Tuesday, September 15, 2009
House vote on Wilson highlights historic hostility directed at new president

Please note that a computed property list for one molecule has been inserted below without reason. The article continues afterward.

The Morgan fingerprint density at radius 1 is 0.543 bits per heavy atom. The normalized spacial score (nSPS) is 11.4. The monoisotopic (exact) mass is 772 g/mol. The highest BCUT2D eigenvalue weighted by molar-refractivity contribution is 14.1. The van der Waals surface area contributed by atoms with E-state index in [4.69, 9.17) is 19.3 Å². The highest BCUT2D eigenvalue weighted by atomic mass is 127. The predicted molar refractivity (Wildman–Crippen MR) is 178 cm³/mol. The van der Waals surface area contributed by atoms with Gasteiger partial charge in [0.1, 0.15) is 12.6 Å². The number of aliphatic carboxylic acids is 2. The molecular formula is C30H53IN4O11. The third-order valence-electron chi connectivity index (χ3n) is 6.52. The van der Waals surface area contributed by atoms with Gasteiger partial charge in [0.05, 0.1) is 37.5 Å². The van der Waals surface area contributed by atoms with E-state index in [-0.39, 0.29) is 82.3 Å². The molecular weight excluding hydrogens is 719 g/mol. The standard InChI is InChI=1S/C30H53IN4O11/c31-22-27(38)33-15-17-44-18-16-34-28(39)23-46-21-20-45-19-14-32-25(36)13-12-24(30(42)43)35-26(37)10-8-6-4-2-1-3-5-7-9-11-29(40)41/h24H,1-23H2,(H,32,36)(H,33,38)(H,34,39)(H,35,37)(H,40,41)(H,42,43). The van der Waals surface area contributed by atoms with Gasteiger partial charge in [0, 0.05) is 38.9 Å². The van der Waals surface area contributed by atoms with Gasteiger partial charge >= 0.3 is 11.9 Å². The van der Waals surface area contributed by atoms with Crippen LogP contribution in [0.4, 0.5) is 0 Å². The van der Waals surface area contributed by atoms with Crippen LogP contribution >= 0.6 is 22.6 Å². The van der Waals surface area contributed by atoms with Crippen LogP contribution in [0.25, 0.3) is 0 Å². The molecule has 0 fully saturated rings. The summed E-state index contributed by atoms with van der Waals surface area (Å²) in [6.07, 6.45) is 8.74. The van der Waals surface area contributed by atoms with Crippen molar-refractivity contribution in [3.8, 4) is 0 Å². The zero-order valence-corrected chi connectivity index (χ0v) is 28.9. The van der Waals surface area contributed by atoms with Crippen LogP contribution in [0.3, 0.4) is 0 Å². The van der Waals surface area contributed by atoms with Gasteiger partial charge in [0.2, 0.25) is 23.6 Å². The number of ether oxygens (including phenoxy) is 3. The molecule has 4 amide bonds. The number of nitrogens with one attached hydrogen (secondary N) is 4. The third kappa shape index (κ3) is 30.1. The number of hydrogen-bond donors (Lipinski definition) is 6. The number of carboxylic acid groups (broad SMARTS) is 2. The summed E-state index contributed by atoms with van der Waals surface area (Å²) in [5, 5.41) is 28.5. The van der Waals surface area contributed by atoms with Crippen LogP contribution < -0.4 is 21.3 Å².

At least most of the members of the U.S. House of Representatives remember what an insult is when they hear it directed at someone else. That someone else, of course, is President Barack Obama, the nation's first black president, whose speech to a joint session of Congress was interrupted by Rep. Joe Wilson (R-South Carolina) on Sept. 9. The House voted 240-179 on Tuesday -- largely along party lines -- to pass a resolution of disapproval against Wilson, who shouted "you lie" during Obama's speech, according to Cable News Network (CNN). No matter what anybody thinks about Obama, the financial crisis or the health care debate, this was clearly an insult and a violation of common sense. He is the president of the United States, and a measure of respect is called for. Nobody in government interrupted George W. Bush while he was speaking, and he was probably the worst president ever. In fact, nobody in government has ever blatantly interrupted a speech by the president in the country's 220 years, according to the House historian, CNN said. But what does it mean that our elected representatives treated even this as a partisan matter, except possibly for the 12 Democrats who voted "no" and the seven Republicans who voted "yes?" Do the House Republicans think their organized opposition to whatever the Democrats -- and Obama -- propose is reason enough to abandon rules that have kept debate at the Capitol civil over all these decades? Hasn't the Republican Party done enough to polarize the country by trying to demonize Democrats who opposed the last president and who supported Obama? The disapproval resolution was the mildest punishment the House could levy on Wilson, who apologized to Obama right after the speech but refused demands from Democrats to apologize to the entire chamber. "In my view, by apologizing to the president, the most important person in the history of the world, that applied to everyone," Wilson said during Tuesday's debate on the resolution in the House, CNN reported. But Majority Leader Steny Hoyer of Maryland said Wilson's refusal to apologize to the House merited punishment, whether Wilson apologized to Obama or not.